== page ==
Some trips are a must do every year. For me, fishing the Current River in the winter with Billy Smith is at the top of that list.
Smith owns and operates Scenic Rivers Guide Service and Tours, and no one I know has a better grasp on boating cold weather smallies than he does. With friends in from Montana and Arkansas, I knew there was no better way to show them a good time than going on the river with Billy.
Hal Herring and Clay Newcomb are both well respected members of the small outdoor media profession. Herring is a longtime writer, with bylines in most of the big magazines, like Field and Stream, Bugle, Nature and more. He hosts the Backcountry Hunters and Anglers podcast.Newcomb owns, publishes and edits Bear Hunting Magazine, and hosts the Bear Hunting podcast.
We all gathered at my place in Shannon County, and even through time was limited, we squeezed in a couple of hours with Billy on Current River launching out of the Two Rivers Access.
I had to introduce my friends to the river and this special fishing guide. We landed about 25 fish in only two hours.
Smallmouth bass are one of the most prevalent game fish in North America. Often regarded as the pound-for-pound toughest fighting fish around, these aggressive bass are found in lakes, reservoirs, rivers and streams from Maine to Montana and Alabama to Oregon.
Missouri certainly has more than its fair share, too. Although smallmouth may grow larger in reservoirs, many smallmouth anglers prefer chasing them in rivers. Smallmouth are a warm-water fish, but winter is the time to stack up numbers.
Chances are there is a smallmouth river within a short drive of your home. If you are not aware of any, explore the Missouri Department of Conservation website or call your local fisheries biologist. They will clue you into the best smallmouth waters around, but keep in mind, most rivers in the southern half of Missouri are going to hold smallmouth.
Locating smallmouth in rivers during the winter is fairly easy. Since most rivers are fairly shallow, finding deep pools of water is your key to success. Deep water can usually be found on the inside of a bend, behind boulders and around large fallen trees. Once you have located prime holding spots, you'll want to thoroughly work these pools from the outside in. This way you can cover the pool in its entirety.
Smallmouth are active throughout the year. The pre-spawn period generally kicks in during late February when water temperatures push into the upper 40s. Largemouth are still lethargic, making smallmouth the bass to seek during this time period. The pre-spawn smallies congregate on points and in deep holes, especially those consisting of a pea gravel bottom near cover.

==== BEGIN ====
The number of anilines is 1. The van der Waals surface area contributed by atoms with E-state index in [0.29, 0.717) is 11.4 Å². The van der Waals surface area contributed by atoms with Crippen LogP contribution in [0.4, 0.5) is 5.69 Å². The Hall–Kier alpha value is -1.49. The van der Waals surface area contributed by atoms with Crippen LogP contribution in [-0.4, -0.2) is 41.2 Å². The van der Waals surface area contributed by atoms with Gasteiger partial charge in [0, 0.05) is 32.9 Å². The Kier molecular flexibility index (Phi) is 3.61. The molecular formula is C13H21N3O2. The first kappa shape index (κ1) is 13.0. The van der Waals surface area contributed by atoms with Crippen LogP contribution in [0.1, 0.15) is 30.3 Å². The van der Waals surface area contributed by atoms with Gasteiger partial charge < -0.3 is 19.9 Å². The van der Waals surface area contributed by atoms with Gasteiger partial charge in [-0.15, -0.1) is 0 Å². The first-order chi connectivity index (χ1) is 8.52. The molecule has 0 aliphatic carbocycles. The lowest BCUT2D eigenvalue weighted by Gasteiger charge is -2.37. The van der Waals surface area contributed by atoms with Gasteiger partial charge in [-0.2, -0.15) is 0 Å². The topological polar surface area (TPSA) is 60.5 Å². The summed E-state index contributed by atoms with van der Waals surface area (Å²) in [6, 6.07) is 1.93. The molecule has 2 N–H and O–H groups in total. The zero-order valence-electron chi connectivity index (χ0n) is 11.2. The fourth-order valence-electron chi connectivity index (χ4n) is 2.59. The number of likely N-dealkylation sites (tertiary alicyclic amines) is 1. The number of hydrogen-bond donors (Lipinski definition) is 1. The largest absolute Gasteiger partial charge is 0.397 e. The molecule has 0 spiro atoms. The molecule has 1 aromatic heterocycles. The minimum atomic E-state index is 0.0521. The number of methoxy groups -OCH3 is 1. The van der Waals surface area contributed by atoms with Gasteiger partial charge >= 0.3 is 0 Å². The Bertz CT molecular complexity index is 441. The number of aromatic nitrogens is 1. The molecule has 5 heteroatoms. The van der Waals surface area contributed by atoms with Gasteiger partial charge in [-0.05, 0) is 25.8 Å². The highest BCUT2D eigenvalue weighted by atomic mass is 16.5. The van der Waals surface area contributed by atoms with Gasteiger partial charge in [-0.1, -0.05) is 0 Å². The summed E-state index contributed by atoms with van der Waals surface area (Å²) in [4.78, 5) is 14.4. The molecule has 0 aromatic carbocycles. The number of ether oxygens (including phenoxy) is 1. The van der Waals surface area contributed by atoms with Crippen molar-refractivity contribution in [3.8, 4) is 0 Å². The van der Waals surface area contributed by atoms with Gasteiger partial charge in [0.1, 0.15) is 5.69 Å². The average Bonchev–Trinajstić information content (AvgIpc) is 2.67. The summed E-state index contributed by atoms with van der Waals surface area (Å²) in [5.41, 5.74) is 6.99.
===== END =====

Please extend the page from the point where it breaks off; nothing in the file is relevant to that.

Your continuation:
Smallmouth begin to spawn once water temperatures reach the 60-degree mark. This is typically around the middle of April. They'll bed on gravel flats, while generally associating with some sort of structure, such as fallen logs and boulders. Females spawn out and leave the beds to recuperate in deeper water, leaving the smaller but more aggressive males to guard the nests. Any lures retrieved near enough to the nest to pose potential danger have a good chance of being hammered.
Strikes can be subtle during winter. Pay attention to your line, as there is a good chance you will see strikes before feeling them. Experiment with speed and retrieves but keep your bait on the bottom. Make numerous casts through prime areas and over promising points before abandoning hope and moving on. The action may not be fast, but during the winter you can find a bunch of smallmouth bunched up in a single deep hole.
Winter is a fantastic time of year to fish for smallmouth bass in rivers. Give winter fishing for smallmouth a try this winter. No matter what happens, it's going to be more fun than sitting on the couch. Catch a few, and chances are you'll be hooked.
No fish fights harder than smallmouth bass. They are so much fun to catch, and when you can catch as many as we did, it's hard to argue that anything could be more fun.
Wading streams in the summer may be my preferred way to target these fighters, but I'll take a cold winter day on the river instead of one on the couch. Smallmouth are a four-seasons fish.
See you down the trail.
Brandon Butler, the director of communications for Roeslein Alternative Energy, is an outdoors columnist for the News Tribune. Contact him at [email protected]